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French Presidential Election - Perspectives and Investment Strategies in the Aftermath of the First Round

2017-03- Logo french election


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Analysis and Market Impact


The French presidential elections remained uncertain until the end:

  • Four potential candidates for the second round: François Fillon, Marine Le Pen, Emmanuel Macron and Jean-Luc Mélenchon,
  • Two pro-Europeans (François Fillon and Emmanuel Macron), two Eurosceptic or even Europhobes (Marine Le Pen and Jean-Luc Mélenchon),
  • A candidate of a traditional party (François Fillon), a candidate without an official party (Emmanuel Macron), and two "extremist" or "populist" candidates, one from the right (Marine Le Pen), one from the left (Jean-Luc Mélenchon).

In short, 4 candidates, 3 men, 1 woman and 6 possible outcomes.

The polls were tight to the end, though with one pair constantly leading the race: Emmanuel Macron and Marine Le Pen.


Second round of the elections: A duel Macron – Le Pen

The first round finally delivered its verdict: Emmanuel Macron (En Marche!) arrived in the lead with 23.9% of the votes, ahead Marine Le Pen (Front National) with 21.4%. It is therefore between these two candidates that the future President of the French Republic will be chosen. François Fillon (Les Républicains) got 19.9% of the votes, Jean-Luc Mélenchon (La France Insoumise) 19.6%, Benoît Hamon (Parti Socialiste) 6.3%, Nicolas Dupont-Aignan 4.7%, Jean Lassalle 1.2%, Philippe Poutou 1.1%, François Asselineau 0 .9%, Nathalie Arthaud 0.6% and Jacques Cheminade 0.2%.

The rate of abstention was around 21.8%, a decent score in recent history, in comparison with previous presidential election first rounds (20.52% in 2012, 16.22% in 2007, 28.4% in 2002, 21.6% in 1995, 18.6% in 1988, 18.9% in 1981). One of the stakes of the second round will be to mobilize this electorate without conviction.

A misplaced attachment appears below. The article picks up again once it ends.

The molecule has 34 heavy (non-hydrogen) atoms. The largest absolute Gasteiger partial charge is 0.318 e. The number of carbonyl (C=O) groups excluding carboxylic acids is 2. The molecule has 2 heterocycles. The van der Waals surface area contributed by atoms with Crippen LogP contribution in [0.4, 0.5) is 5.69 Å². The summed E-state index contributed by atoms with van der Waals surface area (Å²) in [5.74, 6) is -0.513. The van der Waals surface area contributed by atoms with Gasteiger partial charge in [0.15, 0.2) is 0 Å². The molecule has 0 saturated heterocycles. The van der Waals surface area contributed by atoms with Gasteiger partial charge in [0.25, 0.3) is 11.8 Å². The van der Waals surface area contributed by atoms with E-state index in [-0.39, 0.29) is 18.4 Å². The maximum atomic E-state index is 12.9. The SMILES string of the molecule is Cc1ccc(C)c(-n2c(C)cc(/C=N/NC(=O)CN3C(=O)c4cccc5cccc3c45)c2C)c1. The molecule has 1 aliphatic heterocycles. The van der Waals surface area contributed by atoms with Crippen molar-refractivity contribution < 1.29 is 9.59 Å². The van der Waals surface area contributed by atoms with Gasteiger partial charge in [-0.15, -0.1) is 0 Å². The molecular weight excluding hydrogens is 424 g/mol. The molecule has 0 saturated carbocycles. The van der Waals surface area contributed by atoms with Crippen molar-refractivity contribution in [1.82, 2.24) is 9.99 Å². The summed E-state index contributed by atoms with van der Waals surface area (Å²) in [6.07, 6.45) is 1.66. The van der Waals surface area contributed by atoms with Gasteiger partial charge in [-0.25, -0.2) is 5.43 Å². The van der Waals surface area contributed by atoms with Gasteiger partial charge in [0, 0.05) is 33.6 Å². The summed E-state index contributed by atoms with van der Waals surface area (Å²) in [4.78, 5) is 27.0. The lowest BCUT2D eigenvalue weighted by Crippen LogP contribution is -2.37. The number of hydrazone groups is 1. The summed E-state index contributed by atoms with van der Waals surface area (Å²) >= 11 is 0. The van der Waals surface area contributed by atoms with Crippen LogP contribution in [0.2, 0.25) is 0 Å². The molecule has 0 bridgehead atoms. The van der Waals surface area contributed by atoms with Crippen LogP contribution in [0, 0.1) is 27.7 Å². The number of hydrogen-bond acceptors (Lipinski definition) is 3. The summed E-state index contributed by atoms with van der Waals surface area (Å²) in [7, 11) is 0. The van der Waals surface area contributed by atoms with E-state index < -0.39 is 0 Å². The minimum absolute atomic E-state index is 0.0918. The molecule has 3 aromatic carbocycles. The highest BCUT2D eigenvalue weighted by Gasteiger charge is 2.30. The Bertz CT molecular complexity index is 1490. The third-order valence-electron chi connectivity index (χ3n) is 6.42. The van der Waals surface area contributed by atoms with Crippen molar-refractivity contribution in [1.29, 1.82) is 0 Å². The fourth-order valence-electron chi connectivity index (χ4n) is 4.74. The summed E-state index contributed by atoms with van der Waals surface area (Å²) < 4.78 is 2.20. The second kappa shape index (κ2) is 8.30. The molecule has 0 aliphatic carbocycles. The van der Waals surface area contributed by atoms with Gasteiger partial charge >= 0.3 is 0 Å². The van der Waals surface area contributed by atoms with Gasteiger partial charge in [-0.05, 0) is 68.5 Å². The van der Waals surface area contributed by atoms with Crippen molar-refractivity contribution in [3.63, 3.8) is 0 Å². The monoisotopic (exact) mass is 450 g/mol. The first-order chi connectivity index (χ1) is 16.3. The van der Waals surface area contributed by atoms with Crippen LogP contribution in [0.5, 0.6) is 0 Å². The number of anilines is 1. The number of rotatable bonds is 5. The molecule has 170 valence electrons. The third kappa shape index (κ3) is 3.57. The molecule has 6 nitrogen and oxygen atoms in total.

We saw for the second time in four presidential elections, the disappearance of the candidate of the traditional left (the Socialist Party); for the first time, the disappearance of the candidate of the traditional right ("Les Republicans") and the presence of a candidate without an official political party (E. Macron). It is in this sense that the French election represents a strong break with the past.


What do the polls say for the second round?

Until now, the populists, although they have been announced or feared, have not been able to take power neither in Italy, nor in the Netherlands, Austria or Spain. This will also be the case for Germany, with the two leading candidates (accounting for more than 60% of voting intentions) are strongly pro-European candidates (Martin Shultz and Angela Merkel).

As regard France, the polls institutes had so far analysed the six possible binomials: Macron - Le Pen, Le Pen - Fillon, Fillon – Macron, Le Pen - Mélenchon, Macron - Mélenchon and Fillon - Mélenchon. What emerged from the different scenarios was that Macron remained in the lead in the second round, regardless of the opponent, that Marine Le Pen did not win the election in the second round regardless of the candidate, and that a Francois Fillon's victory would prove complicated given the percentage of undecided.

As for the Macron – Le Pen binomial selection in the first round of elections, the latest polls indicated that the percentage of undecided was less than the difference between the voting intentions for the two candidates, which gives "some comfort" for the election of E. Macron. But let's be clear: the percentage of undecided and the probable reduction of the abstention rate (as is the case in each second round of presidential elections - 8 points in 2002 and 2 to 3 points on average) add uncertainty.